Usher Syndrome is a relatively rare genetic disorder that is the leading cause of deafblindness. It affects one in every 6,000 babies, more so affecting Acadian people in Louisiana and in Canada. For over a decade, researchers at the LSU Health Sciences Center have been working towards a cure for the deafness.
In 1998, Professor of Genetics Bronya Keats, PhD, made headlines when she found a gene defect that caused this type of deafness. At the time, she expected it would take another ten or so years for a therapy to be produced that would fix the deafness.
Jennifer Lentz, PhD, Assistant Professor of Otorhinolaryngology & Biocommunications and a scientist who worked in Dr. Keats’ lab years prior, found a breakthrough therapy to treat deafness through a mouse study. The therapy allows the gene to do what it is supposed to do without the malfunction.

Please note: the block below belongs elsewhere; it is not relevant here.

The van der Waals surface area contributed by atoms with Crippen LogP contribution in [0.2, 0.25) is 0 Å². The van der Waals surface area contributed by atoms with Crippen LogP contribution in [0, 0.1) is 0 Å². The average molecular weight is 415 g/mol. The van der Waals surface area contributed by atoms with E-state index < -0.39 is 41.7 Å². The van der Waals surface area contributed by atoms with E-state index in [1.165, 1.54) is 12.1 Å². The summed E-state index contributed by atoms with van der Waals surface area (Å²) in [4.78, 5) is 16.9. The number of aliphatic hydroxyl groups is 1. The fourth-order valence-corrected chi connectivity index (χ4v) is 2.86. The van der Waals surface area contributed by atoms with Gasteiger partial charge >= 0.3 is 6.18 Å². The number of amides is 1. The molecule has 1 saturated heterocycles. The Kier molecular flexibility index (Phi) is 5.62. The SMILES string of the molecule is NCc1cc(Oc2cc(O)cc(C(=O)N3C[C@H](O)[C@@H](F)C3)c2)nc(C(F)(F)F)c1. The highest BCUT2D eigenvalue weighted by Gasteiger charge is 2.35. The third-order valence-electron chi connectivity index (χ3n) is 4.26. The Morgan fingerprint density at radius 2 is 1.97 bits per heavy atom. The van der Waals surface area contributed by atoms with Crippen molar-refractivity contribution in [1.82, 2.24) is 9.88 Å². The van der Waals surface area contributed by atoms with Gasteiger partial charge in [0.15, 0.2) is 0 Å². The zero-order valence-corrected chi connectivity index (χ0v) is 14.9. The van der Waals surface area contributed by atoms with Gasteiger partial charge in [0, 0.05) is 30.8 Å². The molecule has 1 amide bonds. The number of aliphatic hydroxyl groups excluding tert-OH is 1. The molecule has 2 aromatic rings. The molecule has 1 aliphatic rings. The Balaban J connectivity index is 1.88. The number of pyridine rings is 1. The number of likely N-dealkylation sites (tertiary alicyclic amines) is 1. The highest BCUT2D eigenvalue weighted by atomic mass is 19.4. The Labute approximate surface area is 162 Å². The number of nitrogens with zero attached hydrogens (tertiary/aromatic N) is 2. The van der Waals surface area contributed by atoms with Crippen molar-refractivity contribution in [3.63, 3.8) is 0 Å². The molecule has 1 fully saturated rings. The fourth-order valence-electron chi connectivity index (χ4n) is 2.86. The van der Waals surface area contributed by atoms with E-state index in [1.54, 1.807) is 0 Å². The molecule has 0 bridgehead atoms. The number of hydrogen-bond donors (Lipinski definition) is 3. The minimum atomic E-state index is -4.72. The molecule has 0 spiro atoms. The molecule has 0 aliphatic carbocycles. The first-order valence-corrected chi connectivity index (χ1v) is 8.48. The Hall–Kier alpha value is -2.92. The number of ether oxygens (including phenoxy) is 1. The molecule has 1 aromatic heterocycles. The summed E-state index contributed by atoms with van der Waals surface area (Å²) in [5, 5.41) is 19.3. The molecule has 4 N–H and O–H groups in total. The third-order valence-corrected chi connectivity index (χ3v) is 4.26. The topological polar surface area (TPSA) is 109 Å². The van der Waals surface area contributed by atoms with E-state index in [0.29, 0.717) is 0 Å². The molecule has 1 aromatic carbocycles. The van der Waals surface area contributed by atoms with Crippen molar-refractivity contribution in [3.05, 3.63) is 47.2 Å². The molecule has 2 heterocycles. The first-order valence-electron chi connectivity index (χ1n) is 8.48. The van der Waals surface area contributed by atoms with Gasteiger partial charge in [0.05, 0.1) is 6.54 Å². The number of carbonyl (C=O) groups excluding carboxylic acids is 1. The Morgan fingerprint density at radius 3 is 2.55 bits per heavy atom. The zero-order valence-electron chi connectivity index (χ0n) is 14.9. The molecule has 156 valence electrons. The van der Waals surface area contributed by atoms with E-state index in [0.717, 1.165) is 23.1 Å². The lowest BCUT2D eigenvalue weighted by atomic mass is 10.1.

“A single dose of the therapy corrects deadness for at least six months,” Lentz said.
The mouse with Usher Syndrome had inner ear problems, causing imbalance and deafness. Once treated with the therapy, the mouse acted normal for months. Fourteen years after the gene defect was found, the study done by Dr. Lentz and her team at LSU was released in Nature Medicine, a prestigious biomedical journal. The video of the mouse pre and post therapy is available on the site.
“This is without any doubt a very significant breakthrough in medicine,” said the head of the Neuroscience Center, Dr. Nicolas Bazan.